“I know who you are,” she heard, to her utmost dismay, her own voice, obviously trying to play her a dirty trick. “You are the Woodpecker. Me, I am also trying to do some work, if you care to know.”

“What? What?” The one on the outside started coughing in astonishment, giving Milena short, but well-deserved satisfaction. “What’s with that nonsense? Listen, how old are you?”

“And if you don’t stop bothering me, I’ll call Herr Gregor Samsa to help.” She put to work the weapon she reserved as her last, used only in extreme cases.

He started laughing, who knows why, and replied:

“It would probably be better if you called Mr. Nilsson. What are you, some young genius? Or does your Mum feed you Kafka, so you don’t waste time growing up?”

His reaction was not amateur, which baffled her for a while, but she gathered herself fast and replied in her turn, this time much more calmly:

“Your assumption is completely wrong. It’s been three years since I became of age. Much longer, actually, but this is none of your business.”

The smile disappeared from his face, as quickly as if somebody had pulled the blinds. He looked around nervously, cleared his throat in an embarrassed way and said:

“All right, I didn’t want to disturb. All I’m asking is that you turn off the vacuum cleaner from time to time, that’s all.”

Still an amateur, thought Milena. Thank God. Otherwise I would have probably had to cook him something tasty, with mushrooms.

Though he had disappeared from the peephole Milena’s heart didn’t want to calm down. It went on, pounding madly and prevented her from going on with her work. She applied all the techniques she knew, but they didn’t help today. On the contrary – suddenly there appeared the voice. “Come here, sit down on my knee. Do you hear what I’m telling you, you little imbecile? I said sit down on my knee!” The words which she hadn’t heard for months hammered in her ears. The panic, a chicken with a red comb and huge, bulging eyes, started thrashing in her breast, spreading its wings and readying to fly. She started desperately looking for rescue in some kind of reasonable occupation, breathed slowly, counted to one hundred, even started thinking about phoning Mum, but, fortunately, came to the rescuing idea before having done something irresponsible. With her hands trembling, she feverishly searched the big drawers below her bed. Once or twice she almost growled for fear, because the requested object simply didn’t want to appear, but finally, she triumphantly raised above her head the small cloth puppet. Tattered and dirty, but still her old, irreplaceable puppet. Without wasting time, she ran into Mum’s room, fetched the big scissors from the hiding place – as always very easy to find – then put a piece of thick cardboard on the kitchen table, in order not to damage it, and, having laid the puppet on it, started stabbing it with the heavy blade, steady and systematically, repeating punch after punch:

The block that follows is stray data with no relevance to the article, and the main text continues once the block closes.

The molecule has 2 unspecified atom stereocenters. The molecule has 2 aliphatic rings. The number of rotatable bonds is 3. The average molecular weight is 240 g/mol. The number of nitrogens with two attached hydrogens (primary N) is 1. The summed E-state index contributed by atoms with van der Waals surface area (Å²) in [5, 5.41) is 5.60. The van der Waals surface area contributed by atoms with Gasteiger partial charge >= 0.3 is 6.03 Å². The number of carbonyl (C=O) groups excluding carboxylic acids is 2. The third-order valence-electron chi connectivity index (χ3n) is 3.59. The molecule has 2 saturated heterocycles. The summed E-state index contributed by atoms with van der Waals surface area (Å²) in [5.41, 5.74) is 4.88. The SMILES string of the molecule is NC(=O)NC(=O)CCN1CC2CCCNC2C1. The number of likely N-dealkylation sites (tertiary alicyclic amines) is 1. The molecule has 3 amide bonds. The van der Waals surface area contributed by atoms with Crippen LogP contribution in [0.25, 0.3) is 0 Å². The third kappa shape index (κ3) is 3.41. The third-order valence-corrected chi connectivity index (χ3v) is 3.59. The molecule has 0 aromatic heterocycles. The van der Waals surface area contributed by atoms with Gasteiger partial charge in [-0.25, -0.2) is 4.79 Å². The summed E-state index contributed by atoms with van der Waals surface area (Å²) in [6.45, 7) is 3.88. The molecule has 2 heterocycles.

“Bad girl! Bad girl! Bad girl!”

The feeling of relief didn’t come easily; it made her work until she was sweating before finally arriving from behind the corners of her mind, but even after that it didn’t want to stay put and turned around her like the tail of a young kitten, making her feel seasick. Only after she diligently hung the puppet on the small chandelier was the torment ready to stop and allow her a bit of peace. Only till Mum comes back. Just that much. Longer would hardly be necessary.

* * *

“Well, I told you already, you can stay as long as you wish. The apartment is empty anyway since my mother died. Is this the only reason you’re calling? Come on, spit it out. We’ve got a general assembly in a few minutes.”

Nick smelled there was something behind the harmless call right away and, in his typical manner, he didn’t beat around the bush.

Martin tried a few more general phrases but, urged by his friend’s impatience, finally came to the point.